And these tribe sizes of 150 have also been reinforced by research. Robin Dunbar, professor of psychology at Liverpool University showed that there was a statistical correlation between brain size and tribe size, from small packs of not so bright monkeys to the large troupes of very smart baboons. Using this mathematical correlation Dunbar worked out that the ‘natural size’ of a human tribal community was about 150 members. This was apparently the limit of the social network that the human brain could contain and navigate. It’s not a coincidence then, that in our advanced digital age, the average number of ‘friends’ people have on Facebook is…..yes….once again 150.
Other Corporate Examples
The ‘Family, Village, Tribe’ system is now studied in university MBA programmes and has been replicated in other businesses with phenomenal success. Gore, Virgin, Semco and Atlassian are just a few of the companies that have adopted this small team strategy to improve performance. In fact Gore found it so useful that they only ever build office premises with 150 carparks. As founder Bill Gore told an interviewer, ‘When people start parking on the grass we know it’s time to build a new plant.’
For many organisations the challenge in practice is how to retro-fit the Family, Village, Tribe model into their existing, over-sized teams. The best solution is to pilot the structure in a single area of the business and look at the effect produced. The almost immediate results that flow out of these smaller team structures are:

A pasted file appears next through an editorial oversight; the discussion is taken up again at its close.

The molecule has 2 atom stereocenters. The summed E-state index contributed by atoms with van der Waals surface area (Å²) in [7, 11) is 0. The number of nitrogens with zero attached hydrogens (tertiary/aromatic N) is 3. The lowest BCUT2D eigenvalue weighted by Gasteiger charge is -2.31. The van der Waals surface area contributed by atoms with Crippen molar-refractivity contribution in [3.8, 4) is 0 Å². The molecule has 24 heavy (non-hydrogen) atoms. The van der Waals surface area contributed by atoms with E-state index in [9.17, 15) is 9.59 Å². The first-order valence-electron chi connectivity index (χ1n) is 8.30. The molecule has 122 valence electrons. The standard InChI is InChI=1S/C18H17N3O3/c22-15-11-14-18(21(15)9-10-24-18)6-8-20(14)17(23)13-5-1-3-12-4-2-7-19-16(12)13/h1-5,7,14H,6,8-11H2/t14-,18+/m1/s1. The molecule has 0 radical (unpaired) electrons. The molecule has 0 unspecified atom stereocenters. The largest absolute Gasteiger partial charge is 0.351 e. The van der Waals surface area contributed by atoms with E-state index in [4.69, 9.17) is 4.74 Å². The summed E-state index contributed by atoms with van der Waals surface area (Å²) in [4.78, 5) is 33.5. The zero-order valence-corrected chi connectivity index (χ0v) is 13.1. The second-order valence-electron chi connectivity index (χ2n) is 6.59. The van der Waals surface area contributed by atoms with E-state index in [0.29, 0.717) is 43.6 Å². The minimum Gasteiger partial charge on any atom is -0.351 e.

- A strong sense of ownership and autonomy as teamwork and common goals are clarified, leading to improved employee morale.
- The critical team leader/employee relationship improves which increases engagement and decreases conflict and staff turnover.
- The bar for leaders can be lowered as smaller teams can be run by less experienced leaders. This is vital in fast-growth companies who often find it difficult to source a large supply of exceptional leaders.
- All of the above leads to bottom line improvement.
Once executives see the increased productivity and profits they are then keen to continue the process.
With the latest Gallup poll showing employee engagement is at an 8-year low and with good business leaders increasingly difficult to source, this is one strategy that can give organisations a giant competitive edge. As baseballer, Babe Ruth said, ‘You may have the greatest bunch of individual stars in the world, but if they don’t play together, the club won’t be worth a dime.’ Unfortunately many corporations only find this out the hard way.